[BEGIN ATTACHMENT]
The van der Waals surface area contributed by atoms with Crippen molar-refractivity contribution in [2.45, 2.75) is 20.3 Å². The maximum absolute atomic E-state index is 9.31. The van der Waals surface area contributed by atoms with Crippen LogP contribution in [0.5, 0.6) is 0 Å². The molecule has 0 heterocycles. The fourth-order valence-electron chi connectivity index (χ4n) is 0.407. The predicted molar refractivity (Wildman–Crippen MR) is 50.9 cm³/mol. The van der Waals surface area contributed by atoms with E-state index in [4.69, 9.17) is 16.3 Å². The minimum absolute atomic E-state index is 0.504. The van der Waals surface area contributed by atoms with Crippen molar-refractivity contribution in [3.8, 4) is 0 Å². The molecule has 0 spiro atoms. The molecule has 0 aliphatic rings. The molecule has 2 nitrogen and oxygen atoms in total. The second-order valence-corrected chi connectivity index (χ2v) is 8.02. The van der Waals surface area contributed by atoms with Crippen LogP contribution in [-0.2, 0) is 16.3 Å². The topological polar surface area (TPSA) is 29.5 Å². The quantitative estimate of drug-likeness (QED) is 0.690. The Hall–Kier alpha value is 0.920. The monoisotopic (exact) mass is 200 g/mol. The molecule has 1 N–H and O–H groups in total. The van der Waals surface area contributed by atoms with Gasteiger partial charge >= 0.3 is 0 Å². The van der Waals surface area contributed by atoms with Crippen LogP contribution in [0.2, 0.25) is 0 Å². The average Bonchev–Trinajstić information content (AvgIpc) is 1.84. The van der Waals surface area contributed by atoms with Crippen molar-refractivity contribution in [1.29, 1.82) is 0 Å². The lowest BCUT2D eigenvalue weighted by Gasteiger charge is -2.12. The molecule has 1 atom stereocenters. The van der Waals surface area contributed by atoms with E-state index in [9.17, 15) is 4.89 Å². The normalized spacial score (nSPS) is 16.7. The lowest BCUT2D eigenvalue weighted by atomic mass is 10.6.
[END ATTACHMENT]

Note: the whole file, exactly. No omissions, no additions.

The van der Waals surface area contributed by atoms with Crippen molar-refractivity contribution in [2.45, 2.75) is 20.3 Å². The maximum absolute atomic E-state index is 9.31. The van der Waals surface area contributed by atoms with Crippen LogP contribution in [0.5, 0.6) is 0 Å². The molecule has 0 heterocycles. The fourth-order valence-electron chi connectivity index (χ4n) is 0.407. The predicted molar refractivity (Wildman–Crippen MR) is 50.9 cm³/mol. The van der Waals surface area contributed by atoms with E-state index in [4.69, 9.17) is 16.3 Å². The minimum absolute atomic E-state index is 0.504. The van der Waals surface area contributed by atoms with Crippen molar-refractivity contribution in [3.8, 4) is 0 Å². The molecule has 0 spiro atoms. The molecule has 0 aliphatic rings. The molecule has 2 nitrogen and oxygen atoms in total. The second-order valence-corrected chi connectivity index (χ2v) is 8.02. The van der Waals surface area contributed by atoms with Crippen LogP contribution in [-0.2, 0) is 16.3 Å². The topological polar surface area (TPSA) is 29.5 Å². The quantitative estimate of drug-likeness (QED) is 0.690. The Hall–Kier alpha value is 0.920. The monoisotopic (exact) mass is 200 g/mol. The molecule has 1 N–H and O–H groups in total. The van der Waals surface area contributed by atoms with Gasteiger partial charge >= 0.3 is 0 Å². The van der Waals surface area contributed by atoms with Crippen LogP contribution in [0.2, 0.25) is 0 Å². The average Bonchev–Trinajstić information content (AvgIpc) is 1.84. The van der Waals surface area contributed by atoms with Crippen molar-refractivity contribution in [1.29, 1.82) is 0 Å². The lowest BCUT2D eigenvalue weighted by Gasteiger charge is -2.12. The molecule has 1 atom stereocenters. The van der Waals surface area contributed by atoms with E-state index in [9.17, 15) is 4.89 Å². The normalized spacial score (nSPS) is 16.7. The lowest BCUT2D eigenvalue weighted by atomic mass is 10.6.